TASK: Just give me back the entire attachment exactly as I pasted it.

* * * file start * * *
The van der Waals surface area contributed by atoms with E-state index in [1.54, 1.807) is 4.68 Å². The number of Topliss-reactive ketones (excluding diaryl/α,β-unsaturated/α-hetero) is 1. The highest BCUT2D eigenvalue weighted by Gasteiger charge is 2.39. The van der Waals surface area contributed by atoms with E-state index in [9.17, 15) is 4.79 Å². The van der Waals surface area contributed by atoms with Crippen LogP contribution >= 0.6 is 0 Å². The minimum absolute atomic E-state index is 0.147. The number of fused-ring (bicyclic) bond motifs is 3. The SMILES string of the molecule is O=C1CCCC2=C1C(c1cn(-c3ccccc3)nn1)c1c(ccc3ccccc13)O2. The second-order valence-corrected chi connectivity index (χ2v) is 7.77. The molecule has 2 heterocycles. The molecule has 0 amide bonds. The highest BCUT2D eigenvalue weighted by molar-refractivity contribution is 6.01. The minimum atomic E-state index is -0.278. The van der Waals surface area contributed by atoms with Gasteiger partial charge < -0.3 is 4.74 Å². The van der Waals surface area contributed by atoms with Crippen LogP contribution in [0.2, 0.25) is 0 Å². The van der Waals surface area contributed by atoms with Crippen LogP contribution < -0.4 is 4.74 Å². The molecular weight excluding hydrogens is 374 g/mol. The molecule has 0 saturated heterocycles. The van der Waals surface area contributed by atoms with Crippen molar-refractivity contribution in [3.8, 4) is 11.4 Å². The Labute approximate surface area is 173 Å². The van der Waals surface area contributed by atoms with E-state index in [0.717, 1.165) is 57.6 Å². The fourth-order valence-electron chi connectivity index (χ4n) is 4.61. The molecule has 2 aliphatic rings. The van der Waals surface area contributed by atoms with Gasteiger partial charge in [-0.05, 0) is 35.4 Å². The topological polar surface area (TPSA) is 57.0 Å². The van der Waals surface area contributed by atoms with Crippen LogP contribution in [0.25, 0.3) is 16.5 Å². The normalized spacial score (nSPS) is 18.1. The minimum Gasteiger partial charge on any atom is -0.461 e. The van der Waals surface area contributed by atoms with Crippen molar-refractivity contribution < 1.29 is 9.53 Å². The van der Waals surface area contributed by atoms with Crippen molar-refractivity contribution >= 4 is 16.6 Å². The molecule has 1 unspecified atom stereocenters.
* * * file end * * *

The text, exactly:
The van der Waals surface area contributed by atoms with E-state index in [1.54, 1.807) is 4.68 Å². The number of Topliss-reactive ketones (excluding diaryl/α,β-unsaturated/α-hetero) is 1. The highest BCUT2D eigenvalue weighted by Gasteiger charge is 2.39. The van der Waals surface area contributed by atoms with E-state index in [9.17, 15) is 4.79 Å². The van der Waals surface area contributed by atoms with Crippen LogP contribution >= 0.6 is 0 Å². The minimum absolute atomic E-state index is 0.147. The number of fused-ring (bicyclic) bond motifs is 3. The SMILES string of the molecule is O=C1CCCC2=C1C(c1cn(-c3ccccc3)nn1)c1c(ccc3ccccc13)O2. The second-order valence-corrected chi connectivity index (χ2v) is 7.77. The molecule has 2 heterocycles. The molecule has 0 amide bonds. The highest BCUT2D eigenvalue weighted by molar-refractivity contribution is 6.01. The minimum atomic E-state index is -0.278. The van der Waals surface area contributed by atoms with Gasteiger partial charge < -0.3 is 4.74 Å². The van der Waals surface area contributed by atoms with Crippen LogP contribution in [0.2, 0.25) is 0 Å². The van der Waals surface area contributed by atoms with Crippen LogP contribution < -0.4 is 4.74 Å². The molecular weight excluding hydrogens is 374 g/mol. The molecule has 0 saturated heterocycles. The van der Waals surface area contributed by atoms with Crippen molar-refractivity contribution in [3.8, 4) is 11.4 Å². The Labute approximate surface area is 173 Å². The van der Waals surface area contributed by atoms with E-state index in [0.717, 1.165) is 57.6 Å². The fourth-order valence-electron chi connectivity index (χ4n) is 4.61. The molecule has 2 aliphatic rings. The van der Waals surface area contributed by atoms with Gasteiger partial charge in [-0.05, 0) is 35.4 Å². The topological polar surface area (TPSA) is 57.0 Å². The van der Waals surface area contributed by atoms with Crippen LogP contribution in [0.25, 0.3) is 16.5 Å². The normalized spacial score (nSPS) is 18.1. The minimum Gasteiger partial charge on any atom is -0.461 e. The van der Waals surface area contributed by atoms with Crippen molar-refractivity contribution < 1.29 is 9.53 Å². The van der Waals surface area contributed by atoms with Crippen molar-refractivity contribution >= 4 is 16.6 Å². The molecule has 1 unspecified atom stereocenters.